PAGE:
Total: About 55-63 pieces
Tip # 1: Make a trial run (or several)
As I was going to bake this wedding cake in another country, I needed to be extra sure that everything was going according to plan. Since I needed to get used to the oven, I made a trial run and also tested the ingredients (which often have a slightly different texture in another country). I did a mini carrot cake a few days beforehand and was pleased with the oven. It did take longer than mine in Germany, but it was doing its job and that was the main thing. Obviously, I had tested a lot of recipes beforehand and made a lot of trial runs back at home in Germany. For that reason you do find quite a lot of layer cakes on the blog recently. You need to feel comfortable when you make a wedding cake so practicing is key. Practice every part of it, not only trying different flavors, but also how to stack it, how to decorate, etc. It doesn’t matter if the wedding isn’t going to take place for months, feel free to start early so you are really prepared well. You should feel comfortable with all parts and have tried them at some point or another.
Probably most readers are going to say that I am crazy. Because when I made my first wedding cake, I did this in another country (Spain) with different ingredients, and another oven. I guess I simply have to accept that because it is the truth. I guess I am crazy. But I decided to start a new series, which is all about how to make a wedding cake at home with a regular oven. I will start this series with some fundamental questions, which you should have an answer to before you even start thinking about baking that cake. Let’s get going.
#1 How many guests are attending?
#2 When is the wedding cake going to be served?
These two questions are fundamental to how large your cake is going to be. So please be sure to have a proper answer before you calculate anything. Let me try to walk you through this. So let’s assume that you are going to serve the cake right after the ceremony. People will most likely be pretty hungry. In this instance, it is easy to calculate. You should have at least the amount of pieces as you have people attending. So if 50 people attend, you should have 50 pieces of cake. Believe me, many people don’t manage to eat properly before the ceremony and will be happy to have some cake if served early on. Of course it does make a difference if you offer further cakes, desserts, etc. alongside the wedding cake. But as stated, if served right after the ceremony, people will eat more than if served at another time.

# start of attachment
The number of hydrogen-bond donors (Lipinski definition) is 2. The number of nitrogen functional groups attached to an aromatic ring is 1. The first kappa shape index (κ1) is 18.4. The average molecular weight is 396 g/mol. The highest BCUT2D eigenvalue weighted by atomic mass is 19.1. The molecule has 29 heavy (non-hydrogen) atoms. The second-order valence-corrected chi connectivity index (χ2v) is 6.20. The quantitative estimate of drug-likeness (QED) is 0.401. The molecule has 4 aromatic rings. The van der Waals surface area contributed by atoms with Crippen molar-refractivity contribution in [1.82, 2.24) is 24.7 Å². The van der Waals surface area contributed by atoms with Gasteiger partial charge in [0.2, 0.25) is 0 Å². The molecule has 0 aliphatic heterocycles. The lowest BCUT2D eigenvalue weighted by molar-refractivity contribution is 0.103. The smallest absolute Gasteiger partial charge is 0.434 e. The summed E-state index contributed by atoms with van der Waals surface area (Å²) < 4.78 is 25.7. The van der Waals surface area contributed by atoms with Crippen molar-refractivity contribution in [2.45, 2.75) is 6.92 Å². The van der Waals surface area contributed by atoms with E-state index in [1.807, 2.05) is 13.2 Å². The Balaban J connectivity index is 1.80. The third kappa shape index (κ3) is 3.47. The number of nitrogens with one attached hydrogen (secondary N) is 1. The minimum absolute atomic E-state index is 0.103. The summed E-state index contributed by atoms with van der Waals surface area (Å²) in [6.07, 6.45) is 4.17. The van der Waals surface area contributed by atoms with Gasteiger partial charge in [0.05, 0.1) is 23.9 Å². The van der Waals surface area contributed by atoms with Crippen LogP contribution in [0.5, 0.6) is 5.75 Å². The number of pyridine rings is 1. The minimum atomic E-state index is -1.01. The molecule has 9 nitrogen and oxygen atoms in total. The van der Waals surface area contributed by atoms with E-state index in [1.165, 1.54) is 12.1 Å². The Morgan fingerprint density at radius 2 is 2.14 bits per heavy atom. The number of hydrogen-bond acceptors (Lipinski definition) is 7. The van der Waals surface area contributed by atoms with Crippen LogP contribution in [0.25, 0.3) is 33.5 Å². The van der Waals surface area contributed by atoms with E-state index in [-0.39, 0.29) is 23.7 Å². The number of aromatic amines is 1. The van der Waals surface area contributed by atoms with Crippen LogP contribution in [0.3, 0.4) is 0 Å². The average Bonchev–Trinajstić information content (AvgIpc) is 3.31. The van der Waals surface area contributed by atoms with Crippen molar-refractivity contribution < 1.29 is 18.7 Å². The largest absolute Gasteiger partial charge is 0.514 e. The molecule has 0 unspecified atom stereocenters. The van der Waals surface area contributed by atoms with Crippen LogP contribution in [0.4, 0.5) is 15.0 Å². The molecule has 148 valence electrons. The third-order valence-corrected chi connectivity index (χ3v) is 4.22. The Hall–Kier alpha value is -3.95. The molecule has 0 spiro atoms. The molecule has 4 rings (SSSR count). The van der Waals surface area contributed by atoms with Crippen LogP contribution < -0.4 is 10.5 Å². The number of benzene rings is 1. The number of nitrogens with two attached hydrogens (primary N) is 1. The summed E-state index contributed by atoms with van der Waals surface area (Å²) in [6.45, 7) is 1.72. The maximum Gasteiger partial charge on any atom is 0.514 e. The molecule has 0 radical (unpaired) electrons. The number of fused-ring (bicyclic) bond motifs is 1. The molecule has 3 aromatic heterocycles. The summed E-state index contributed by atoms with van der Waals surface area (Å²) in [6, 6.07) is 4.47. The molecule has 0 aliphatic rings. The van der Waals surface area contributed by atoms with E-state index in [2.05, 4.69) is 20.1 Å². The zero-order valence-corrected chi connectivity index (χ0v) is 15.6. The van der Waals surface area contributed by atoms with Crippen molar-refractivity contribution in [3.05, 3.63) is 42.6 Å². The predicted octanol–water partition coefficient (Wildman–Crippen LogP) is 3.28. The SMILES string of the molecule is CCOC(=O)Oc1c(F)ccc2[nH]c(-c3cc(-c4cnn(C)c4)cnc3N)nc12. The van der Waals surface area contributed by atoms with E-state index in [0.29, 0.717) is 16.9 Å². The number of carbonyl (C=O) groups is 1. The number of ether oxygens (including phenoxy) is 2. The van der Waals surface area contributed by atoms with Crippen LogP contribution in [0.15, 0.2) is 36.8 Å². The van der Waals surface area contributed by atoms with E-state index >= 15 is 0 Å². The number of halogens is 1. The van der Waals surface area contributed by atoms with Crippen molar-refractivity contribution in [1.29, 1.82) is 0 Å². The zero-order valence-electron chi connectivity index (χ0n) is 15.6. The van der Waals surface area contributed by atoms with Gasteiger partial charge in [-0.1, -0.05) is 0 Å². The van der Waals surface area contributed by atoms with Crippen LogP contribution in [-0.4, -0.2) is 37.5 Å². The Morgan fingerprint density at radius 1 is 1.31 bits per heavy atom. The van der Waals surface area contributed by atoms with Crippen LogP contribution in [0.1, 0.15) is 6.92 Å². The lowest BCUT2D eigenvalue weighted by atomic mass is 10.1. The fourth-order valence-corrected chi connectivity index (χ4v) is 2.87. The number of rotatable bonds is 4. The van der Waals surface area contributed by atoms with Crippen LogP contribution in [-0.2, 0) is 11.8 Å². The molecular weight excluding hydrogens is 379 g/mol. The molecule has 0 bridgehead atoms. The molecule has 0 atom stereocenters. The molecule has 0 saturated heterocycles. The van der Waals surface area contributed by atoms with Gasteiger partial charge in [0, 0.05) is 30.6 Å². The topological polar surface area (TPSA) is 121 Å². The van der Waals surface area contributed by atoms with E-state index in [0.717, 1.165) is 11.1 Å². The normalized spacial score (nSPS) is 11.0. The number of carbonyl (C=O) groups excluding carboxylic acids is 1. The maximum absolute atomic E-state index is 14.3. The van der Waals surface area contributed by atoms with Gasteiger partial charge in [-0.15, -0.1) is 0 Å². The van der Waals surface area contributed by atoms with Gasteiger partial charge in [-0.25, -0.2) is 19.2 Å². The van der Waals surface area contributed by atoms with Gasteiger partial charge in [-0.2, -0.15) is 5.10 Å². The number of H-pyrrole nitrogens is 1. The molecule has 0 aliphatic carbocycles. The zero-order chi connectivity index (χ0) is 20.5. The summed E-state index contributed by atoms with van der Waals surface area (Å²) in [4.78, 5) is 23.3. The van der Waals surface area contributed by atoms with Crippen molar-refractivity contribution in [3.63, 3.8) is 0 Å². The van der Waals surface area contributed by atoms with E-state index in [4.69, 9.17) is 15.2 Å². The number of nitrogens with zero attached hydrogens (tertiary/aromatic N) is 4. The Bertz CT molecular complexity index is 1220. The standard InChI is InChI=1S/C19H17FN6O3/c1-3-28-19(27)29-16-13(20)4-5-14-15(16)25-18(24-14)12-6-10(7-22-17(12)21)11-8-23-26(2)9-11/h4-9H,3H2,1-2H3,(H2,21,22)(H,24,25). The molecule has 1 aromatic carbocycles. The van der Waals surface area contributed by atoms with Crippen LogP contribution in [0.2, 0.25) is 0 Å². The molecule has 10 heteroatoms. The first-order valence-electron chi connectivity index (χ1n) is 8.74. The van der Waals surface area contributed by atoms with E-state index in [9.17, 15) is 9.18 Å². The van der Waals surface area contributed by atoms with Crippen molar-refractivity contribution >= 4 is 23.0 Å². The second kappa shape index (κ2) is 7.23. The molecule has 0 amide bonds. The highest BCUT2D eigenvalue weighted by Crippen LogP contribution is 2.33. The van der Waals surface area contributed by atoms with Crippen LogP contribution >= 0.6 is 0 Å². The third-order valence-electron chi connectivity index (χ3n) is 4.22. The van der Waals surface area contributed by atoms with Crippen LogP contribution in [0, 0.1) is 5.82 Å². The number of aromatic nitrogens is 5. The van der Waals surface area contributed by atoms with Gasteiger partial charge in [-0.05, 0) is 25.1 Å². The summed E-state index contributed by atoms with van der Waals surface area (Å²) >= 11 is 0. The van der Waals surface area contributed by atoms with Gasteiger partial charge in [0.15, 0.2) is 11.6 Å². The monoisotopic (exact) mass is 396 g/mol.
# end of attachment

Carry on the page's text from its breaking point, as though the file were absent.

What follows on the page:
Cake of 20cm in diameter, height about 12.5cm, recipe Strawberry Stracciatella Cake
Ok, so this elderflower and lemon wedding cake is completely spur-of-the moment and unlike me. I am usually not that girly type of girl, sorry, you know, like pink, sprinkles, princess, etc. But somehow when I watched Meghan and Harry getting married, I was touched. And I felt like making their weddding cake, a very small version of course. Especially since elderflowers are finally blossoming here in the north of Germany. We seem to always be lagging behind, whereas in London apparently they are in full blossom, they are only starting here. So I decided to make my own elderflower syrup and give this wedding cake a go.
Mind you, this is my very first three-tier cake and no, it is not the original recipe, I deviate in many aspects. It is simply a wedding cake inspired by Meghan’s and Harry’s wedding cake and since the top tier actually was baked in a muffin tin, you can probably imagine it to only feed about 12 people or so. The bottom cake is a 24cm (9inch) cake tin, the top is only a cupcake. A mini version, yet a celebration of these flavors nonetheless. Elderflower and lemon, sweet versus tart, white and yellow happily married in this symphony of spring.